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Biden Administration Cancels Student Loans for Cheated Borrowers


FILE - Students find the doors locked to the ITT Technical Institute campus in Rancho Cordova, Calif. The U.S. Education Department says it's erasing student debt for thousands of borrowers who attended a for-profit college chain that made exaggerated cla
Biden Administration Cancels Student Loans for Cheated Borrowers
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The U.S. Department of Education said Wednesday that it is cancelling the student loans of thousands of borrowers who attended a big, for-profit college.

The loans were taken by students attending an educational organization called ITT Technical Institute, which had 130 campuses around the country.

The college was found to have made misleading claims about its graduates’ success in finding jobs. ITT Technical Institute closed in 2016 after the administration of former president Barack Obama barred it from accepting new students.

The Biden administration announced Wednesday that it is cancelling 18,000 loans of former students of ITT Technical Institute. The federal government’s cost of cancelling the loans is expected to be more than $500 million.

The move marks a step by the Biden administration to deal with a lot of claims made through the borrower defense program. The program was not used often until the Department of Education expanded rules for cancelling loans in 2016. It provides loan forgiveness to students with federal student loans who were defrauded by their colleges.

During the administration of former President Donald Trump, the government placed higher requirements for students seeking loan forgiveness. It is estimated that there are now more than 100,000 claims waiting to be processed.

In announcing the new action, Education Secretary Miguel Cardona promised to continue supporting students with claims.

“Our action today will give thousands of borrowers a fresh start and the relief they deserve,” Cardona said in a statement.

The action follows an earlier loan cancellation in March. At that time, the Education Department cancelled $1 billion in federal student loans for 72,000 borrowers. Those claims all came from former students of for-profit colleges.

Activists were pleased with the new approvals, but called for fast action for thousands of other students with claims.

Alex Elson is vice president of Student Defense, a Washington legal group. He said the administration appears to want to help the students. But he said he did not understand why officials were slow “to immediately and automatically help the countless additional borrowers who are still waiting.”

Borrower defense is among several education programs targeted for changes by the Biden administration. Cardona is holding a series of hearings this month as his agency considers changes to that policy and others.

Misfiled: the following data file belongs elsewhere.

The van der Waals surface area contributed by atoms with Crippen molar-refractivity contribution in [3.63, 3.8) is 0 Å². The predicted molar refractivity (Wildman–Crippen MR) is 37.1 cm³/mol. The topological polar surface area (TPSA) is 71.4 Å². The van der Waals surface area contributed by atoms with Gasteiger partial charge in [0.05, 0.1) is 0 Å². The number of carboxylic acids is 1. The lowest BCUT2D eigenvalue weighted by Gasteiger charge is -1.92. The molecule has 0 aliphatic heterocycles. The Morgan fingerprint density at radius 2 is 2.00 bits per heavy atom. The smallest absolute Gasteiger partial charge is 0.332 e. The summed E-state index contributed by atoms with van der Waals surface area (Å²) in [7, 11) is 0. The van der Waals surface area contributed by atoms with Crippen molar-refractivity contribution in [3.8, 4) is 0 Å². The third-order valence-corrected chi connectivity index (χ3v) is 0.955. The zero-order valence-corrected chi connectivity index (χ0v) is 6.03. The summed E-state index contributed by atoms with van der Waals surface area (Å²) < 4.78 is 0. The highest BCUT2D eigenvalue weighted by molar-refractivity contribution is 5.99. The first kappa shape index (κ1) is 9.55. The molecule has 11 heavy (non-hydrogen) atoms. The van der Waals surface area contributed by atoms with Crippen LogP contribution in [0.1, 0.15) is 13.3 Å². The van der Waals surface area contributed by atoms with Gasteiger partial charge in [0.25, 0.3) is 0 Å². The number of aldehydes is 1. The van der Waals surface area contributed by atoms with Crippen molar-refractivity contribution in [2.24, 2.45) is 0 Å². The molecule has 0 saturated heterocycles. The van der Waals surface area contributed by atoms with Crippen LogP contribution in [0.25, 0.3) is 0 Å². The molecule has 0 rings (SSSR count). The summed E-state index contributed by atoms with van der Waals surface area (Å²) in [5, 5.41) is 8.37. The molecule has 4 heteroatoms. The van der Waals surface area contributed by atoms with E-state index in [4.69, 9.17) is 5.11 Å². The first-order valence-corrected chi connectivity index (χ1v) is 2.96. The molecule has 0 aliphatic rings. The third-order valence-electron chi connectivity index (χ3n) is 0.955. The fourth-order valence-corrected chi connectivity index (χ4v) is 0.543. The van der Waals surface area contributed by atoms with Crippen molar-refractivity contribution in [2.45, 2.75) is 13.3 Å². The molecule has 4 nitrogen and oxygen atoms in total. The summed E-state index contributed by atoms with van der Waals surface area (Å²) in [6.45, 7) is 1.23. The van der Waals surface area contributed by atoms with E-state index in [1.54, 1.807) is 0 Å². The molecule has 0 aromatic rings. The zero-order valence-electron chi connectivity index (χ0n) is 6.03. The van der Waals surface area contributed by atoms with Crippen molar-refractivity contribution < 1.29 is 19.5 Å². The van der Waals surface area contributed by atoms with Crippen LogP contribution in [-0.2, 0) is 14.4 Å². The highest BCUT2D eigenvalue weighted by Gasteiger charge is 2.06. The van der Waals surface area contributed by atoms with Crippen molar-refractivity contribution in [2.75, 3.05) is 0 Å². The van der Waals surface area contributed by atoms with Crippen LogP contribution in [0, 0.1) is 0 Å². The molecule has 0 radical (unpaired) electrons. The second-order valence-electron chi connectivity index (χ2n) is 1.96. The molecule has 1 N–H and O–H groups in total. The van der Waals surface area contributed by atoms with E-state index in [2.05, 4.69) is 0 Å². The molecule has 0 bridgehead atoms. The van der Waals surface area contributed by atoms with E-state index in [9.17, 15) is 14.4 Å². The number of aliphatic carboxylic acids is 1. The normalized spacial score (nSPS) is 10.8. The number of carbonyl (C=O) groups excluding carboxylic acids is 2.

Loan forgiveness push in 2016

In 2015, the Education Department received thousands of claims from former students of Corinthian Colleges. The group of for-profit colleges shut down after findings that it lied to students about job placement rates.

After the collapse of Corinthian and other for-profit colleges, the Obama administration moved to make it easier for students to get loans cancelled. The Trump administration later wrote its own rules. Former Education Secretary Betsy DeVos said it had become too easy to get loans forgiven.

In March, Cardona withdrew a rule that permitted the Education Department to only partially cancel student loans. All borrowers with approval will now get their loans fully cleared.

Many of the 18,000 claims from ITT Tech were approved after the Education Department found that the company lied about graduates’ chances of getting a job. The agency said ITT made “repeated and significant misrepresentations” about its ability to help students. In reality, the departments said many students said it was harder to find employment when they listed ITT while seeking jobs.

Other claims were approved after the department found that ITT misled students about their ability to transfer credits to other colleges. Credits were rarely accepted at other colleges, the department noted.

I’m Mario Ritter, Jr.

Collin Binkley reported this story for the Associated Press. Mario Ritter Jr. adapted it for VOA Learning English. Susan Shand was the editor.

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Words in This Story

defraud –v. to trick or cheat someone in order to get money

campus –n. the area around a university, college or school

relief –n. the removal of something that is painful or unpleasant

automatically –adv. done without thought or effort; always done because of a rule or law

significant – adj. very important

transfer –v. to stop going to one school and begin going to another; related to changing the use of something so that it can be used in another place (such as college credits)

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